Insecticide eartags (best to wait until fly population builds up) grazing program, or precondition and sell in a CPH-45
feeder calf sale.
Initiate fly control for the cows when fly population builds up. brand as he would unmarked cattle.
Restrict access to cattle by keeping gates locked (especially
Stockers on your loading chute and corrals) and keep lanes
blocked. Don’t build working facilities and loading
Keep calves on good pasture and rotate pastures rapidly dur- chutes near public roads.
ing periods of lush growth. Manage to keep pastures vegetative
for best performance. Post cattle organization signs prominently, especially those
Control internal and external parasites. which offer rewards for arrest and conviction of rus-
Provide mineral mix with an ionophore. tlers.
Implant as needed.
Enlist your neighbors help in watching your property and
General cattle. Remember in order to have good neighbors
you need to be one. Do something for them some-
Harvest hay. Work around the weather and cut early before time. It could pay dividends.
plants become too mature. Harvesting forage early is the key to
nutritional quality. Replenish your hay supply! This last year Watch for strangers or any activities that are out of the ordi-
can provide a “worst case scenario” for how much you might nary. Write down the license plate number of any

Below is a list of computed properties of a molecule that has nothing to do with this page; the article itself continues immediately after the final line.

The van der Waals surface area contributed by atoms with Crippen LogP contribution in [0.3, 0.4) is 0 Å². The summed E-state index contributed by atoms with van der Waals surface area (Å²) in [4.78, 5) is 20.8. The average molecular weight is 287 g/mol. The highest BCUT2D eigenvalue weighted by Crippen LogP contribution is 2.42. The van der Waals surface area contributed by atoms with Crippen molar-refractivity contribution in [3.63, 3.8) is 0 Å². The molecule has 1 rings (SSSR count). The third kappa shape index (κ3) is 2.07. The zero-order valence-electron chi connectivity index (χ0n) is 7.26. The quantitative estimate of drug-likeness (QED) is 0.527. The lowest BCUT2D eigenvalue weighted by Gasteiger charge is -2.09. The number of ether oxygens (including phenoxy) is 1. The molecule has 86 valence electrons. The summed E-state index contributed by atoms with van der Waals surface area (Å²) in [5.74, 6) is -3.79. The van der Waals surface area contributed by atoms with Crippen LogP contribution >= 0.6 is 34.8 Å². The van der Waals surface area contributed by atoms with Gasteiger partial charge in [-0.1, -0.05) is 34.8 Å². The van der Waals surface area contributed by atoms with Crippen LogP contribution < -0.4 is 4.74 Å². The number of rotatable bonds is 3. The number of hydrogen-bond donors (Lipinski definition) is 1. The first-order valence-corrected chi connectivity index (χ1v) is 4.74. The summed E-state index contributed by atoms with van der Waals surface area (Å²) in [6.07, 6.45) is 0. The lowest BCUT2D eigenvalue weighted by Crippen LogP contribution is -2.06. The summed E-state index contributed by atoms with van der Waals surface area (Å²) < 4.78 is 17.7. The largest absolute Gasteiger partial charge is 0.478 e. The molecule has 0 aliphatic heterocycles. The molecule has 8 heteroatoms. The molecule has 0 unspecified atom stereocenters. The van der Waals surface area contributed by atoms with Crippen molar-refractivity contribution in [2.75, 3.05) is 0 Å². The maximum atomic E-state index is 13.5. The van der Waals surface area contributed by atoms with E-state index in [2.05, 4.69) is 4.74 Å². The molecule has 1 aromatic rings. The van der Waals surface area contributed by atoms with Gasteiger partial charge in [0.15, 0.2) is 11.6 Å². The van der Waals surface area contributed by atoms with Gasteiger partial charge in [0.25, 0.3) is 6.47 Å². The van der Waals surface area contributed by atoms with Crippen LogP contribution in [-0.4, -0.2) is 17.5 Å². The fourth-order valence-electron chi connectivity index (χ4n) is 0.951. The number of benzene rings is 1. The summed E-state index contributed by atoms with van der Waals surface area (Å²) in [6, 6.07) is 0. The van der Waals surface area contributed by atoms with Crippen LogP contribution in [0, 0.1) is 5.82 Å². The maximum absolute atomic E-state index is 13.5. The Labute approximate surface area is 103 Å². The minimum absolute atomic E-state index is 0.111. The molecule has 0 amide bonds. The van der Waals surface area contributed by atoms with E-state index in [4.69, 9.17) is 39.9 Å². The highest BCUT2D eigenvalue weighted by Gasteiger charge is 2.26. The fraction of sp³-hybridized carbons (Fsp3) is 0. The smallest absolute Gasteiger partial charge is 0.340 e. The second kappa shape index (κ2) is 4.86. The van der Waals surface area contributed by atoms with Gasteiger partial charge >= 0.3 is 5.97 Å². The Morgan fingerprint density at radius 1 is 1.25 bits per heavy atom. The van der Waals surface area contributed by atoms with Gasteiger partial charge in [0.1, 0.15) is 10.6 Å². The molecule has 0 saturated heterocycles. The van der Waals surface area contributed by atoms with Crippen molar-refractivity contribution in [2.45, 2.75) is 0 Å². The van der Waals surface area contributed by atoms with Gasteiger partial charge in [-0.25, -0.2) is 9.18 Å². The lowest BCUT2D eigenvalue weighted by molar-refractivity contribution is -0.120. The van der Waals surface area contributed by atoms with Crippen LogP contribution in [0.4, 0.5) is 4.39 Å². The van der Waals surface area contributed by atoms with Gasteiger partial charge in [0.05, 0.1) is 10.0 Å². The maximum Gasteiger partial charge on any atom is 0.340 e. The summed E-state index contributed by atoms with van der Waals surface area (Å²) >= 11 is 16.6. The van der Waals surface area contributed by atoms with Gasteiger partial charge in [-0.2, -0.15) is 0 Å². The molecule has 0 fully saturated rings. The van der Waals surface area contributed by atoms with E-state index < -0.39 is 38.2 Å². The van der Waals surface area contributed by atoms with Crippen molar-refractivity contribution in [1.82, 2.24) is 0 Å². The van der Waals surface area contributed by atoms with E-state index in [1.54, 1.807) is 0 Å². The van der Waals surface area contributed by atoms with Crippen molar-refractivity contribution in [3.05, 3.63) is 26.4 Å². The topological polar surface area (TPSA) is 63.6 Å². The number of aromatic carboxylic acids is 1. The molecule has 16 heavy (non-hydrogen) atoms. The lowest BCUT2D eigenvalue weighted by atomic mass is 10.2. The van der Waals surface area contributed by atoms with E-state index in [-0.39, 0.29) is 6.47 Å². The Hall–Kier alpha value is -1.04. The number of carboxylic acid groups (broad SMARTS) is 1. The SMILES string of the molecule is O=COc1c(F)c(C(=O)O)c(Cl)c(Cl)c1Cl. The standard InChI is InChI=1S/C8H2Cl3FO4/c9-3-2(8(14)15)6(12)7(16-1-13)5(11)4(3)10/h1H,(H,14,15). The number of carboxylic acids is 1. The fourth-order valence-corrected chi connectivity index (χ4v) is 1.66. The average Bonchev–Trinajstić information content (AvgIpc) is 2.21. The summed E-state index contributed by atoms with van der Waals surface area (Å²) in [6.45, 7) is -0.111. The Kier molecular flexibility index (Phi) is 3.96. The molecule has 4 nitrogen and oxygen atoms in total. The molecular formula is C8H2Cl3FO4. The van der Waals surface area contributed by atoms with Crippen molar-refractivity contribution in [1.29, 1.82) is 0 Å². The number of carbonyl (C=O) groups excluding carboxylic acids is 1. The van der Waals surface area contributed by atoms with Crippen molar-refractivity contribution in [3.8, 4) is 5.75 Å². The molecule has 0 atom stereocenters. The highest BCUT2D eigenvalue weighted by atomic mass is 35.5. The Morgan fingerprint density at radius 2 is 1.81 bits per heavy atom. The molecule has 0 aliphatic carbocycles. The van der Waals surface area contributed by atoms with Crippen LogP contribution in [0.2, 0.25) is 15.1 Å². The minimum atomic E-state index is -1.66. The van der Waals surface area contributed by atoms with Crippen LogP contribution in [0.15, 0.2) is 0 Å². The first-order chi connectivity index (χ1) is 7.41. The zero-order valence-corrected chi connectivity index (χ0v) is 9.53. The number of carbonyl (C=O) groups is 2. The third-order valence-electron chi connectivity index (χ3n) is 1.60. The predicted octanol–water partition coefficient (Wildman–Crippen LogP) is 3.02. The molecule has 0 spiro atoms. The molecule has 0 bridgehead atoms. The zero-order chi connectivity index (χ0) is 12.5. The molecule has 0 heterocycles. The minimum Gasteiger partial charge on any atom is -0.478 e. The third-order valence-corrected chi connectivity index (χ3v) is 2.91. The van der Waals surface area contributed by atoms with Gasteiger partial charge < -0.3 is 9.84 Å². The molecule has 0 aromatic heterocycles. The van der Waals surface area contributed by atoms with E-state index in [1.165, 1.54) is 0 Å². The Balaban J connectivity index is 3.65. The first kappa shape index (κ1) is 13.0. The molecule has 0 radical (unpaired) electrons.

need. suspicious vehicles.
Clip pastures to prevent seedhead formation on fescue and to
control weeds. Report suspected losses as soon as possible. The sooner a
Rotate pastures as needed to keep them vegetative. theft is reported, the greater your chances of recov-
Seed warm season grasses this month. ery.
Cattlemen must work to protect their investment. Don’t let your
Too Much Like the Old West cattle become easy targets. The theft of a trailer-load of cattle
Dr. Roy Burris, Beef Extension Specialist, University of Ken- would be a terrible loss for most producers especially at today’s
tucky prices. Don’t be a victim.
Wow! People are stealing copper pipes out of buildings and
Webinar on Estrus Synchronization and AI
catalytic converters off cars. What’s next? Cattle? Yes, now
Dr. Les Anderson, Beef Extension Specialist, University of Ken-
that cattle are valuable commodity, cattle rustling is on the in-
crease. That’s just a little too much like the Old West.
The eXtension Beef Cattle Clearing House conducted a webinar
Security for livestock is difficult. Fences are designed to keep
titled “Estrus Synchronization: New Protocols and Economic Im-
cattle in – not to keep thieves out, isolated herds can’t be
pact.” Presenters for the seminar were Dr. Les Anderson, Univer-
watched 24 hours a day and livestock can be difficult to posi-
sity of Kentucky and Dr. Justin Rhinehart, University of Tennes-
tively identify. This all adds up to providing thieves with an
see. The webinar discussed the newest synchronization protocols
accessible target without too much risk.
approved by the Reproductive Task Force. In addition, the presen-
tation addressed the economic impact of incorporating estrus syn-
It would seem like today’s cattle rustlers aren’t your normal
chronization and AI.
thieves. They need a truck and trailer and some knowledge of
handling and selling cattle-so as not to arouse suspicion. They